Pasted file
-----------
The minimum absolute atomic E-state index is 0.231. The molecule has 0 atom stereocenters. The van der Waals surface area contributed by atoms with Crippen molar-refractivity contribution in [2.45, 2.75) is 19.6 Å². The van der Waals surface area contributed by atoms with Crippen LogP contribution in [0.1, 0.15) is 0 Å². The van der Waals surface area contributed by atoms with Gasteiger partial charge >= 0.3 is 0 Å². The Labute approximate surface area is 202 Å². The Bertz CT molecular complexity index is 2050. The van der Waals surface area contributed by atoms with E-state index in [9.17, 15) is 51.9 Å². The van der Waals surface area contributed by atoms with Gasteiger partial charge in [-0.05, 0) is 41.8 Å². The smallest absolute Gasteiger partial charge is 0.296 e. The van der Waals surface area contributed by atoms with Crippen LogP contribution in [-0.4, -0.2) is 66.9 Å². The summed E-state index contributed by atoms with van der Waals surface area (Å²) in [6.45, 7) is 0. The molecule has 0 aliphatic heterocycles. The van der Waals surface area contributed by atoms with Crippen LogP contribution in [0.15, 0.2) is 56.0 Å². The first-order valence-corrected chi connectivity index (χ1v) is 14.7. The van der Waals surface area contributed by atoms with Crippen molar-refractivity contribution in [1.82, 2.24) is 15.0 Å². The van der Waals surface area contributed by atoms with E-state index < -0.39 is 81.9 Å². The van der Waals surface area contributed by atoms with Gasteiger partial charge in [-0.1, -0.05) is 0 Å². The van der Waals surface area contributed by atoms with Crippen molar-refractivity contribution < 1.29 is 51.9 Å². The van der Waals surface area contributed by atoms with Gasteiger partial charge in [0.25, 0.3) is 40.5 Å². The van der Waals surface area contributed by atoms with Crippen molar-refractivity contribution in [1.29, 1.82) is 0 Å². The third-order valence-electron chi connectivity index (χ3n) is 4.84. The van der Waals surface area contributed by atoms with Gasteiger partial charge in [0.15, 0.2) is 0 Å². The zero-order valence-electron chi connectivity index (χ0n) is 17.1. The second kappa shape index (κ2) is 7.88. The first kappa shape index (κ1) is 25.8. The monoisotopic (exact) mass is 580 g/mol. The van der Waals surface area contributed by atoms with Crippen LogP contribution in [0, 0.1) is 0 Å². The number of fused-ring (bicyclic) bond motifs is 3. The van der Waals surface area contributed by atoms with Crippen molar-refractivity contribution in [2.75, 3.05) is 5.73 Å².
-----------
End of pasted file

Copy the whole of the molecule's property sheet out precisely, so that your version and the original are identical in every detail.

The minimum absolute atomic E-state index is 0.231. The molecule has 0 atom stereocenters. The van der Waals surface area contributed by atoms with Crippen molar-refractivity contribution in [2.45, 2.75) is 19.6 Å². The van der Waals surface area contributed by atoms with Crippen LogP contribution in [0.1, 0.15) is 0 Å². The van der Waals surface area contributed by atoms with Gasteiger partial charge >= 0.3 is 0 Å². The Labute approximate surface area is 202 Å². The Bertz CT molecular complexity index is 2050. The van der Waals surface area contributed by atoms with E-state index in [9.17, 15) is 51.9 Å². The van der Waals surface area contributed by atoms with Gasteiger partial charge in [-0.05, 0) is 41.8 Å². The smallest absolute Gasteiger partial charge is 0.296 e. The van der Waals surface area contributed by atoms with Crippen LogP contribution in [-0.4, -0.2) is 66.9 Å². The summed E-state index contributed by atoms with van der Waals surface area (Å²) in [6.45, 7) is 0. The molecule has 0 aliphatic heterocycles. The van der Waals surface area contributed by atoms with Crippen LogP contribution in [0.15, 0.2) is 56.0 Å². The first-order valence-corrected chi connectivity index (χ1v) is 14.7. The van der Waals surface area contributed by atoms with Crippen molar-refractivity contribution in [1.82, 2.24) is 15.0 Å². The van der Waals surface area contributed by atoms with E-state index < -0.39 is 81.9 Å². The van der Waals surface area contributed by atoms with Gasteiger partial charge in [-0.1, -0.05) is 0 Å². The van der Waals surface area contributed by atoms with Crippen molar-refractivity contribution < 1.29 is 51.9 Å². The van der Waals surface area contributed by atoms with Gasteiger partial charge in [0.25, 0.3) is 40.5 Å². The van der Waals surface area contributed by atoms with Crippen molar-refractivity contribution in [1.29, 1.82) is 0 Å². The third-order valence-electron chi connectivity index (χ3n) is 4.84. The van der Waals surface area contributed by atoms with Gasteiger partial charge in [0.15, 0.2) is 0 Å². The zero-order valence-electron chi connectivity index (χ0n) is 17.1. The second kappa shape index (κ2) is 7.88. The first kappa shape index (κ1) is 25.8. The monoisotopic (exact) mass is 580 g/mol. The van der Waals surface area contributed by atoms with Crippen LogP contribution in [0, 0.1) is 0 Å². The number of fused-ring (bicyclic) bond motifs is 3. The van der Waals surface area contributed by atoms with Crippen molar-refractivity contribution in [2.75, 3.05) is 5.73 Å².